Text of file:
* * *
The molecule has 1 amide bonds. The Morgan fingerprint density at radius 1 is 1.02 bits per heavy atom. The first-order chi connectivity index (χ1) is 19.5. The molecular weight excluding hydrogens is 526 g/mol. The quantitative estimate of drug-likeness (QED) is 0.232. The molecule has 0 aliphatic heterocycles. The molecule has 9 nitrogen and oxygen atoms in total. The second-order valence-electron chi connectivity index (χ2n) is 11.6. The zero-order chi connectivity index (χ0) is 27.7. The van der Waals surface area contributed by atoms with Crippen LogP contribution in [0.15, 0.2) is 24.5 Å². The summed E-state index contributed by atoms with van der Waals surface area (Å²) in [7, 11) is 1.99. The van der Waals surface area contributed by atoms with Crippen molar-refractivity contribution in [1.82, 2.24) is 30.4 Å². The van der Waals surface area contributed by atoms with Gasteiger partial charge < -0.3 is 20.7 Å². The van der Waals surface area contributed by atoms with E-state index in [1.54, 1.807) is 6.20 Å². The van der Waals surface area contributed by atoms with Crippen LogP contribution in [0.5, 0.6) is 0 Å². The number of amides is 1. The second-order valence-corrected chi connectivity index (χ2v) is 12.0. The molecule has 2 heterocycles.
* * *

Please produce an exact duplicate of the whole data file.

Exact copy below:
The molecule has 1 amide bonds. The Morgan fingerprint density at radius 1 is 1.02 bits per heavy atom. The first-order chi connectivity index (χ1) is 19.5. The molecular weight excluding hydrogens is 526 g/mol. The quantitative estimate of drug-likeness (QED) is 0.232. The molecule has 0 aliphatic heterocycles. The molecule has 9 nitrogen and oxygen atoms in total. The second-order valence-electron chi connectivity index (χ2n) is 11.6. The zero-order chi connectivity index (χ0) is 27.7. The van der Waals surface area contributed by atoms with Crippen LogP contribution in [0.15, 0.2) is 24.5 Å². The summed E-state index contributed by atoms with van der Waals surface area (Å²) in [7, 11) is 1.99. The van der Waals surface area contributed by atoms with Crippen molar-refractivity contribution in [1.82, 2.24) is 30.4 Å². The van der Waals surface area contributed by atoms with Gasteiger partial charge < -0.3 is 20.7 Å². The van der Waals surface area contributed by atoms with E-state index in [1.54, 1.807) is 6.20 Å². The van der Waals surface area contributed by atoms with Crippen LogP contribution in [0.5, 0.6) is 0 Å². The number of amides is 1. The second-order valence-corrected chi connectivity index (χ2v) is 12.0. The molecule has 2 heterocycles.